I’ve approached this whole trying to conceive/miscarriage/pregnancy/matrescence season of life as a personal and spiritual growth journey which has given me a really great perspective and allowed me to feel more or less grounded as I navigate the anxiety, emotional breakdowns, hormonal rollercoaster, and the general fears that pop up when you grow a baby.

I’m not really taking an official “maternity leave” because my work and business is an extension of my everyday life, so there’s really nothing to leave from. However, I am making conscious shifts so that I can be as present as possible during the first weeks and months at home bonding with our baby.

I’m thinking of these first few months more as a baby sabbatical than a leave.

Luckily the way my business is set up gives me complete flexibility. But it’s also kind of terrifying to venture into the unknown.

I’ve always wanted to be a work from home mom, so I’m not afraid of navigating work/life balance or figuring out the actual nuts and bolts of WORK.

For me, the biggest stress has been the financial aspect of giving myself time off, while allowing for a flexible schedule and lots of change and transition.

We depend on my income, so I don’t have the luxury of taking an extended time completely off. But I also want to make sure the hours I’m spending on work over the next several months are as productive, efficient, and income generating as possible.

After months of stressing, obsessing, listening to podcasts, crowd sourcing entrepreneur friends, and trial and error, I’m finally feeling good about navigating this next season of business and new motherhood.

Whether you’re having a baby, dealing with a health crisis, or simply want to take an extended time off from work, I believe one of the biggest perks to self employment is having flexibility and freedom over your schedule.

And personally, one of my primary motivations for being self employed is to work to live, not live to work.

Looking back on the last six months, I can distill the whole messy process of planning for self-employed leave or sabbatical into three components:

  1. Mindset work (bigger vision as well as finances and money)

  2. Plan for your return

  3. Creating and implementing systems

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  1. Mindset Work


Before diving into the “how” and all the details, it’s always important to start with your bigger picture values and vision for how you want life to look and feel like through the changes ahead.

What do you want your maternity leave to look and feel like? Do you want to completely unplug, have flexibility, how much time do you want to take off? If money were no object, how would that influence your decisions? What are your childcare options? What if your baby needs extra care and attention and you aren’t able to follow through on your back to work plan? Do you want to work up until you go into labor, or slowly decelerate and start your leave at the middle or end of pregnancy?

In January I invested in a 6 month spiritual womens’ leadership mastermind with Sara Avant Stover, and with her guidance and mentorship decided that my number one priority for this year was to create a work environment that centered around my pregnancy so I could feel mentally, physically, financially, and spiritually supported through this immensely powerful initiation into motherhood.

My ultimate goal is always FLEXIBILITY. I want to be able to focus on my baby and recovery with no pressure to make money or keep up to date with my inbox. I don’t know how much time we’ll need or want, but in a perfect world I see myself coming back to limited part time work hours by the end of the year, and then working flexible part time hours from there. I’ve always wanted to be a work-from-home mom, to be able to be home to raise my kids while also maintaining a personal creative outlet through work that fulfills me and allows me to make a difference and feel connected to the world.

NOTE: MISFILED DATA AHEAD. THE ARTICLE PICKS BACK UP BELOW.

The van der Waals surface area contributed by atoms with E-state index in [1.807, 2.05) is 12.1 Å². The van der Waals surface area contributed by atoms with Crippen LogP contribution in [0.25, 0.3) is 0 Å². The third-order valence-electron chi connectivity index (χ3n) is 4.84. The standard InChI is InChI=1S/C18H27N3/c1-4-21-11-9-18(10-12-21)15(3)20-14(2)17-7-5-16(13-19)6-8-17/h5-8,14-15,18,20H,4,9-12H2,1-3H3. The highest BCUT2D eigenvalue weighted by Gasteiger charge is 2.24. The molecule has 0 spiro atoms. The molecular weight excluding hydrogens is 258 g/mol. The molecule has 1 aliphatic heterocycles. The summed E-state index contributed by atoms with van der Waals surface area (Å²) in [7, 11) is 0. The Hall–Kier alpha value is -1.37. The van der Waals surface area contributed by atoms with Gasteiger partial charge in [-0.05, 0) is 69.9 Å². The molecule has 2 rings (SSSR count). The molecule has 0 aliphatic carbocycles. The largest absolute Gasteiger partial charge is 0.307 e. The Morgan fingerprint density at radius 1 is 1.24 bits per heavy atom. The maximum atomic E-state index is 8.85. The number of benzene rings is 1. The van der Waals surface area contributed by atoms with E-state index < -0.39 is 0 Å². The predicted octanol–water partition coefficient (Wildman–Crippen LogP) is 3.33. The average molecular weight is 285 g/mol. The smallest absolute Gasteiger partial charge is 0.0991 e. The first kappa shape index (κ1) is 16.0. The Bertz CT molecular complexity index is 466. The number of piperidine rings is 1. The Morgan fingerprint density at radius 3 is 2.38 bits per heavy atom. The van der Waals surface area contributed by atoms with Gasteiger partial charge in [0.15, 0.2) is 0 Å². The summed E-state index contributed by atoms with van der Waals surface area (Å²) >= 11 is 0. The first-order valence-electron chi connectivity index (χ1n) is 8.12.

At first I wanted to have all systems in place, projects completed, and feel comfortable with unplugging the last several weeks of my pregnancy so I could focus completely on resting and self care, but in reality I discovered keeping busy with a little bit of work combined with baby prep has felt the best to me, and has kept me from feeling too isolated or impatient with the waiting game.

Abundance mindset

One major personal lesson I’ve been learning the hard way is that whenever I’m stressed or overwhelmed (which happens a lot when pregnant or going through any major life change), it dredges up all my insecurities and fears around money and triggers my basic survival instincts around needing to feel supported...which in turn triggers obsessive worrying and feeling like I’m not good enough/not earning enough/not doing enough/won’t have enough. 

Some women turn to emotional eating, drinking, shopping, or other outlets when reacting to overwhelm, but I start to compulsively freak out about how much money I’m earning or not earning, even if what made me feel overwhelmed in the first place had nothing to do with it.


I’ve always had an entrepreneurial mindset ever since I was in grade school, and LOVE earning money by selling things I create or do for others. The thought of my earning capacity being limited by a newborn really freaked me out and sent me down a desperation spiral of “MUST MAKE ALL THE MONEY BEFORE BABY IS BORN!”

But then I caught myself, because that’s a horrible energy to come from!

So when it came down to planning my work schedule over the last months of pregnancy and into the second half of the year, I had to be careful not to be motivated by my scarcity mindset and ego, and instead kept asking myself:

“If money wasn’t an issue, what work would feel fulfilling, supportive, and fun for me right now?”